Obama Wants You to Have Cheap, Fast Internet, But Many Cities Aren't Allowed to Provide It

Obama hailed the benefits of an open Internet in his State of the Union address. Here's what it is and how he's trying to make it happen


On the evening of 20th January, during the State of the Union address, President Obama pledged "to protect a free and open Internet, extend its reach to every classroom, and every community, and help folks build the fastest networks." Obama is calling on the Federal Communications Commission to challenge a wave of state laws blocking the construction of municipal broadband networks, which are high-speed Internet services run by local communities.
Here's what you need to know about the president's proposal and what it might mean for consumers.
Why can't cities just build their own broadband networks?
Although there are about 300 municipal broadband networks across the country, laws in about 20 states create multiple administrative and financial hurdles for new networks to get off the ground. Such legislation makes it difficult, for example, for communities to issue bonds to cover the upfront costs of building a network or to lease out unused fiber as a way to offset their costs. In Florida, residential broadband networks must demonstrate how they plan to turn a profit within four years, a tall order. According to The Baller Herbst Law Group, so-called fiber-to-the-home networks often take much longer to become profitable. In Nevada, there are population restrictions. Municipalities are prohibited from providing broadband if the population exceeds 25,000; for counties, it is 55,000 or more.
Why have some states put these restrictions on municipal broadband networks?
The cable lobby and some conservatives believe that the business of Internet service should stay in the private sector. Last week, Nebraska Sen. Deb Fischer called Obama's plan "a new federal takeover of state laws governing broadband and the Internet." Telecom industry groups such as the National Cable & Telecommunications Association have argued that these networks are risky investments that could drive cities into debt. Telecom companies have donated millions of dollars to state and federal politicians on both sides of the aisle. Besides contributions, the cable lobby has directly submitted legislation to restrict municipal broadband networks and taken fledgling networks to court. Last year, according to a report by Ars Technica, the Kansas Legislature squashed a bill to limit municipal broadband networks that was drafted and submitted by the Kansas Cable Telecommunications Association. When Lafayette Utilities System in Louisiana announced its intention to build a municipal broadband network, they faced three years of court battles with two incumbent Internet providers, costing them $4 million, according to a report from the Center for Public Integrity.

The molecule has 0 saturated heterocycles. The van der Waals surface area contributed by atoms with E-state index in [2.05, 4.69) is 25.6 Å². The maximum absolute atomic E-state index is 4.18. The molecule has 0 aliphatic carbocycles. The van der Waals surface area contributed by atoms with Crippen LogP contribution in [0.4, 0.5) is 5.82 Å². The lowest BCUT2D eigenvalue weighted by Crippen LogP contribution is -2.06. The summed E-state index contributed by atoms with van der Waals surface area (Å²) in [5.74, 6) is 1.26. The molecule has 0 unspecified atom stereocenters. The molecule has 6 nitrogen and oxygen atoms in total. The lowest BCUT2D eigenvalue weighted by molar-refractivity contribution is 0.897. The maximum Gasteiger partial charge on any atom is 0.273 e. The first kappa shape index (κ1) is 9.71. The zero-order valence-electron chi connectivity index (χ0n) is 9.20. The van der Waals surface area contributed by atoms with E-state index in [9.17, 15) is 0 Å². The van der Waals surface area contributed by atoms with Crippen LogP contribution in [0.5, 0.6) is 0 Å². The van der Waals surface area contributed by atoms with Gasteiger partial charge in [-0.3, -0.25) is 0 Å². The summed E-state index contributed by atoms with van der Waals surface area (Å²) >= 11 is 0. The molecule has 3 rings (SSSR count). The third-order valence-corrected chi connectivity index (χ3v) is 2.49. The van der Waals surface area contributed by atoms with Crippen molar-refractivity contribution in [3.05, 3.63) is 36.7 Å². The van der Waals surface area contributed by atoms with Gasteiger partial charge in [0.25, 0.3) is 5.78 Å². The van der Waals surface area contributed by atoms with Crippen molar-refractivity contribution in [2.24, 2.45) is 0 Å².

How is Obama going to get around these restrictions to expand municipal broadband?
The Obama administration is urging the FCC "to ensure that communities have the tools necessary to satisfy their citizens' demand for broadband." Section 706 of the 1996 Telecommunications Act charges the commission with encouraging "the deployment on a reasonable and timely basis of advanced telecommunications capability to all Americans." In its letter to the FCC, the administration argues that "where private investment has not resulted in adequate broadband infrastructure, communities can and should play a leading role in expanding broadband access." In addition, the U.S. Department of Agriculture will revamp its broadband loan program to offer financing to eligible high-speed broadband carriers in unserved and underserved rural areas. The Department of Commerce will launch a new initiative to provide online and in-person technical assistance to communities that will help them address challenges in planning and implementing broadband networks.